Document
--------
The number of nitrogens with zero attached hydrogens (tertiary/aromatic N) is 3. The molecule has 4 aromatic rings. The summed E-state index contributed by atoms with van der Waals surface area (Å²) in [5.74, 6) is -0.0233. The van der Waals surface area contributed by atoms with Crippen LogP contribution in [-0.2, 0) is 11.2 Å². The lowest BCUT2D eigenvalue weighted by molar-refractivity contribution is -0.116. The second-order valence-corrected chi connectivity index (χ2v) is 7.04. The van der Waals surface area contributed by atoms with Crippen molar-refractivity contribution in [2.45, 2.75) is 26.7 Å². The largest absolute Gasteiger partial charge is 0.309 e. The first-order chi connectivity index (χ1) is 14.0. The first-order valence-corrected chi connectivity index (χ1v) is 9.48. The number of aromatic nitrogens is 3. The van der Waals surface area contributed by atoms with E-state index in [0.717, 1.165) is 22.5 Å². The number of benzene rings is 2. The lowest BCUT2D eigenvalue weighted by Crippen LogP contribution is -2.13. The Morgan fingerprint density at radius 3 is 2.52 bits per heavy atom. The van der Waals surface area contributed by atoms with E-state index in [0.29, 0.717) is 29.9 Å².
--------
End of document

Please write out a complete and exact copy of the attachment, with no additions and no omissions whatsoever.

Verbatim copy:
The number of nitrogens with zero attached hydrogens (tertiary/aromatic N) is 3. The molecule has 4 aromatic rings. The summed E-state index contributed by atoms with van der Waals surface area (Å²) in [5.74, 6) is -0.0233. The van der Waals surface area contributed by atoms with Crippen LogP contribution in [-0.2, 0) is 11.2 Å². The lowest BCUT2D eigenvalue weighted by molar-refractivity contribution is -0.116. The second-order valence-corrected chi connectivity index (χ2v) is 7.04. The van der Waals surface area contributed by atoms with Crippen molar-refractivity contribution in [2.45, 2.75) is 26.7 Å². The largest absolute Gasteiger partial charge is 0.309 e. The first-order chi connectivity index (χ1) is 14.0. The first-order valence-corrected chi connectivity index (χ1v) is 9.48. The number of aromatic nitrogens is 3. The van der Waals surface area contributed by atoms with E-state index in [0.717, 1.165) is 22.5 Å². The number of benzene rings is 2. The lowest BCUT2D eigenvalue weighted by Crippen LogP contribution is -2.13. The Morgan fingerprint density at radius 3 is 2.52 bits per heavy atom. The van der Waals surface area contributed by atoms with E-state index in [0.29, 0.717) is 29.9 Å².